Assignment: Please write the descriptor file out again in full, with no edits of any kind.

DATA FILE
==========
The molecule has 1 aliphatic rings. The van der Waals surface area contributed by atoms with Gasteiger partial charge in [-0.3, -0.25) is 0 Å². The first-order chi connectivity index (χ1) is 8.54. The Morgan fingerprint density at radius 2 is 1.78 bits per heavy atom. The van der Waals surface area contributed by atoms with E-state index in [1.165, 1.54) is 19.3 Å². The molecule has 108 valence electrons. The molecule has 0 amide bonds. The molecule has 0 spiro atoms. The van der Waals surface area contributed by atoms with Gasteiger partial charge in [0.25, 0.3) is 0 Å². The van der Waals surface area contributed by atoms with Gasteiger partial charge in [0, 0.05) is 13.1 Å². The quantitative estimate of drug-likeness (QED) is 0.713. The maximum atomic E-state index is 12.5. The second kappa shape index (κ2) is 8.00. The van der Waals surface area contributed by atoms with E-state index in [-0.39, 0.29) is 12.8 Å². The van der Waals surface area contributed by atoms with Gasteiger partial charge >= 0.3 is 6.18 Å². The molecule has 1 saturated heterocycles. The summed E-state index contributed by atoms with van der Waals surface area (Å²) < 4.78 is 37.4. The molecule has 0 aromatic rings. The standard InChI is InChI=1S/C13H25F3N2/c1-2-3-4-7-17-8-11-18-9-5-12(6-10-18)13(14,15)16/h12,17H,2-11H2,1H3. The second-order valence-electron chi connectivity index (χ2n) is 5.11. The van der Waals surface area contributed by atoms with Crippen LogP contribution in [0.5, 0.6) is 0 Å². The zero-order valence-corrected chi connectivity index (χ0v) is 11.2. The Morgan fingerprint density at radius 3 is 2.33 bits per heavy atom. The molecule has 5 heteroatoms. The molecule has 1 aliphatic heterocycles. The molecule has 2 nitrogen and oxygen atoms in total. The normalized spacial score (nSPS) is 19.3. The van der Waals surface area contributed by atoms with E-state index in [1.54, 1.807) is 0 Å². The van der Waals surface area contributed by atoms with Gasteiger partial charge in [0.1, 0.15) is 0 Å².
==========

The molecule has 1 aliphatic rings. The van der Waals surface area contributed by atoms with Gasteiger partial charge in [-0.3, -0.25) is 0 Å². The first-order chi connectivity index (χ1) is 8.54. The Morgan fingerprint density at radius 2 is 1.78 bits per heavy atom. The van der Waals surface area contributed by atoms with E-state index in [1.165, 1.54) is 19.3 Å². The molecule has 108 valence electrons. The molecule has 0 amide bonds. The molecule has 0 spiro atoms. The van der Waals surface area contributed by atoms with Gasteiger partial charge in [0.25, 0.3) is 0 Å². The van der Waals surface area contributed by atoms with Gasteiger partial charge in [0, 0.05) is 13.1 Å². The quantitative estimate of drug-likeness (QED) is 0.713. The maximum atomic E-state index is 12.5. The second kappa shape index (κ2) is 8.00. The van der Waals surface area contributed by atoms with E-state index in [-0.39, 0.29) is 12.8 Å². The van der Waals surface area contributed by atoms with Gasteiger partial charge >= 0.3 is 6.18 Å². The molecule has 1 saturated heterocycles. The summed E-state index contributed by atoms with van der Waals surface area (Å²) < 4.78 is 37.4. The molecule has 0 aromatic rings. The standard InChI is InChI=1S/C13H25F3N2/c1-2-3-4-7-17-8-11-18-9-5-12(6-10-18)13(14,15)16/h12,17H,2-11H2,1H3. The second-order valence-electron chi connectivity index (χ2n) is 5.11. The van der Waals surface area contributed by atoms with Crippen LogP contribution in [0.5, 0.6) is 0 Å². The zero-order valence-corrected chi connectivity index (χ0v) is 11.2. The Morgan fingerprint density at radius 3 is 2.33 bits per heavy atom. The molecule has 5 heteroatoms. The molecule has 1 aliphatic heterocycles. The molecule has 2 nitrogen and oxygen atoms in total. The normalized spacial score (nSPS) is 19.3. The van der Waals surface area contributed by atoms with E-state index in [1.54, 1.807) is 0 Å². The van der Waals surface area contributed by atoms with Gasteiger partial charge in [0.1, 0.15) is 0 Å².